The race for Kiambu gubernatorial seat is getting hotter and more complicated as five political heavyweights jostle to outfox each other ahead of the August 9 polls.
Incumbent governor James Nyoro (Jubilee), Senator Kimani Wamatangi (UDA), ex-governor William Kabogo (Tujibebe Party), Gatundu South MP Moses Kuria (Chama Cha Kazi), and Thika Town MP Patrick Wainaina Jungle (Independent) are among the front runners embroiled in a cutthroat fight to take over the leadership of the vast and wealthy county.
Also in this vicious contest are outspoken policy expert and IT specialist Mwende Gatabaki (Independent).
The eloquent graduate of Salford University is the daughter of Senior Chief Peter Gatabaki and the wife of renowned economist David Ndii, who is currently working for Deputy President William Ruto as a chief advisor in matters of economy.
With only two weeks left for voters to head to the ballot, temperatures appear to have risen exponentially and candidates have started throwing tantrums at each other.
On Monday, July 26, Kuria was caught on camera showing his competitors a middle finger during a campaign rally in Kiambu.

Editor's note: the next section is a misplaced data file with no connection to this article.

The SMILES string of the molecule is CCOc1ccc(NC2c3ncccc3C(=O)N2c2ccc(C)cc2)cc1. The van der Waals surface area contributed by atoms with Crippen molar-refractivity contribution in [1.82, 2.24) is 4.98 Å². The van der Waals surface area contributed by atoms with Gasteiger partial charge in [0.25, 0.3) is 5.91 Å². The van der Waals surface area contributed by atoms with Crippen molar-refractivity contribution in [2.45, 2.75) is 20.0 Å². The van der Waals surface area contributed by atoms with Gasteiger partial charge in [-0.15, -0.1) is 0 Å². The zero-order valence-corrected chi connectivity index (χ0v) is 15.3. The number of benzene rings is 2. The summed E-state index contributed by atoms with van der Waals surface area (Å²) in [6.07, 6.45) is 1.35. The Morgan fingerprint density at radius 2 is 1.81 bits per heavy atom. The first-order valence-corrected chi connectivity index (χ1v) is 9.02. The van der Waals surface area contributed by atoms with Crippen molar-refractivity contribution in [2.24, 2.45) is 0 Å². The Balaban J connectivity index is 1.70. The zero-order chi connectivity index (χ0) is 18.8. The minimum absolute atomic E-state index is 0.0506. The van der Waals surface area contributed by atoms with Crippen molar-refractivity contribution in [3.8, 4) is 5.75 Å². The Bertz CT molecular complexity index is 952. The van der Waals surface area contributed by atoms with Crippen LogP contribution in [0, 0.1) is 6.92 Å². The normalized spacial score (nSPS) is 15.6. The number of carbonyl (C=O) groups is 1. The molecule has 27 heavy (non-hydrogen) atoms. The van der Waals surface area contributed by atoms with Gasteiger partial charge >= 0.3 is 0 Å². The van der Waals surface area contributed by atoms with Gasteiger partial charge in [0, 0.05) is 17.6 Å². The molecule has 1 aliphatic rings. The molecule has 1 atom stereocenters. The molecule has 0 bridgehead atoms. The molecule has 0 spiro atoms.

Although it is not clear who specifically he was targeting in his public antics, Kivumbi.co.ke understands the controversial lawmaker has been at loggerheads with his UDA opponent Kimani Wamatangi.
The two politicians are backing Ruto’s presidential bid under the Kenya Kwanza alliance but that has not stopped them from going at each other’s throats in the quest to clinch the Kiambu gubernatorial seat.
They have been engaging in nasty political confrontations even in the presence of the DP, who is their only unifying factor.
On July 10, Kuria and Wamatangi clashed during a UDA campaign rally in Gatundu led by Ruto’s running mate Rigathi Gachagua.
In a video that surfaced online, the MP was captured dancing on top of a car as Wamatangi struggled to address a highly charged crowd that was chanting Kuria’s name.
The second-term lawmaker later accused the senator of focusing on popularizing his gubernatorial bid at the expense of promoting Ruto’s presidential bid.
This confrontation happened barely a week after Wamatangi and Kabogo exchanged salvos in another chaotic rally that nearly degenerated into full-blown violence.
The incident forced the former governor to pull out of Kenya Kwanza joint campaigns and has since been running his own campaigns and partially leaning towards the Azimio la Umoja-One Kenya coalition party.
With 14 only days before elections, emotions have started flaring up with Kuria, Wamatangi, and Kabogo being constantly at the center of it.
Latest opinion polls have ranked Wamatangi ahead of his competitors followed by Governor Nyoro, Kabogo, and Kuria in that order.